Commenter Keith asked a good question about understanding health insurance in my last refereeing post:
what is the definition and implication of embedded? (HCA-HDHP).
TLDR: All else being equal, the same dollar level of family deductible as an embedded deductible provides slightly higher actuarial value coverage than the same dollar figure for an aggregate deductible.
Minnesota put out a good explainer on different deductible types. The key thing to remember is that embedded versus aggregate deductibles only apply to multi-person policies.
If you have family medical insurance with an aggregate deductible, your plan does not have individual deductibles, only a family deductible. Although you may see an individual deductible amount published, it does not apply to households purchasing a family plan, only to individuals buying an individual plan….
If you have family medical insurance with an embedded deductible, your plan has both individual and family deductibles. (In other words, there is an individual deductible embedded within the family deductible.) Benefits kick in for an individual family member when he/she meets his/her individual deductible. Amounts paid toward individual deductibles are also counted toward the family deductible amount, and once the family deductible is met, benefits kick in for everyone in the family, even those who have not met their individual deductible.
So let’s work through an example to see the implications.
Let’s look at a family with two parents and two minor children. They are all covered under a single policy through Parent # 1’s employer. The family deductible is $3,000. Let’s give the following expenses for the start of the year. All expenses are expressed at the contracted rate and all happen sequentially as described:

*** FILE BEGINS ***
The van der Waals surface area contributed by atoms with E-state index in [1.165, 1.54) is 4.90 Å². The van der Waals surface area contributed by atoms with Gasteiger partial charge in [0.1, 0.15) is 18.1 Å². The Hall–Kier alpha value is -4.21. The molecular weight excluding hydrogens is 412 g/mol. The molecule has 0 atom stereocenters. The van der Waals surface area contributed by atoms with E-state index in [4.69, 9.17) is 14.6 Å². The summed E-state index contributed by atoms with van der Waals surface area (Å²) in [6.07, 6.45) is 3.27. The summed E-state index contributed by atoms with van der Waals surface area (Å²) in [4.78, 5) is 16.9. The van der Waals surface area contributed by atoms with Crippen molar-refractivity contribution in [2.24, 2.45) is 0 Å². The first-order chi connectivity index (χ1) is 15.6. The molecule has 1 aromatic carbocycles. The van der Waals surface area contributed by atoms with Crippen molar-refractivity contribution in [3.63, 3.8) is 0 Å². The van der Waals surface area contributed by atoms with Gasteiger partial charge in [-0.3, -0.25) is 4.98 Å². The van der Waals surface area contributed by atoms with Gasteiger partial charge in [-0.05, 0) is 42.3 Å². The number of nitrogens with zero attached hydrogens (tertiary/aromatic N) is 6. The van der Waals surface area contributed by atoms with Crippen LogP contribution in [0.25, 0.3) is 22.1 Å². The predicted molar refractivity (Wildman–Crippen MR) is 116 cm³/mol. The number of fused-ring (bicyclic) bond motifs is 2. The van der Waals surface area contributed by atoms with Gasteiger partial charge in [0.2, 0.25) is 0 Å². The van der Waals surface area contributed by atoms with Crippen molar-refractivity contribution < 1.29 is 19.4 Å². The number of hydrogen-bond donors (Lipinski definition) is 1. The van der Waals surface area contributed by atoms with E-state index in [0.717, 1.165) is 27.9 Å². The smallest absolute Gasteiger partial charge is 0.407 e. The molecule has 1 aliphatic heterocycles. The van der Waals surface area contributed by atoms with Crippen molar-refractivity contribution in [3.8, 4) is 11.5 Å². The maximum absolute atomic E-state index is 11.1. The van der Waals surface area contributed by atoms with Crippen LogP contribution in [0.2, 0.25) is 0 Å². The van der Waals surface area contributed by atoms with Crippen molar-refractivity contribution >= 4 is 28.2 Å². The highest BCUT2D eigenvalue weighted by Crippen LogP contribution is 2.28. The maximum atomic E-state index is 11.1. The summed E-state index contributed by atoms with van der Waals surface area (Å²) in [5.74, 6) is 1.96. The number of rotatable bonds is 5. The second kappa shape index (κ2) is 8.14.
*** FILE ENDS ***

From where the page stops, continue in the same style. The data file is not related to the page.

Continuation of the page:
Parent # 1 has a minor elective procedure at a contracted rate of $2,200. Parent # 2 has an urgent care visit and an X-Ray that came back negative for $300
Kid #1 is healthy but gets a couple of day care crud PCP visits for $300 while Kid #2 has a maintenance medication for $200 and a pair of PCP visits for $150.
Total expense for the family so far is $3,150.
Under an aggregate deductible the family is paying for everything until the last two PCP visits for Kid #2. Parent #1’s procedure eats up most of the deductible but not all of it.
Under an embedded deductible, every individual has a $1,500 individual deductible, so the math works out a littler differently.
Parent one maxes out their deductible at $1,500, so the insurance kicks in on the last $700. Parent #2 is still contributing $300, and the kids combine to kick in $650. There is still $550 of deductible that needs to be satisfied before insurance kicks in for Parent #2 and the kids, but Parent #1 now has no deductible and the family has spent $2,450 instead of the $3,000 that they would have spent on the aggregate deductible.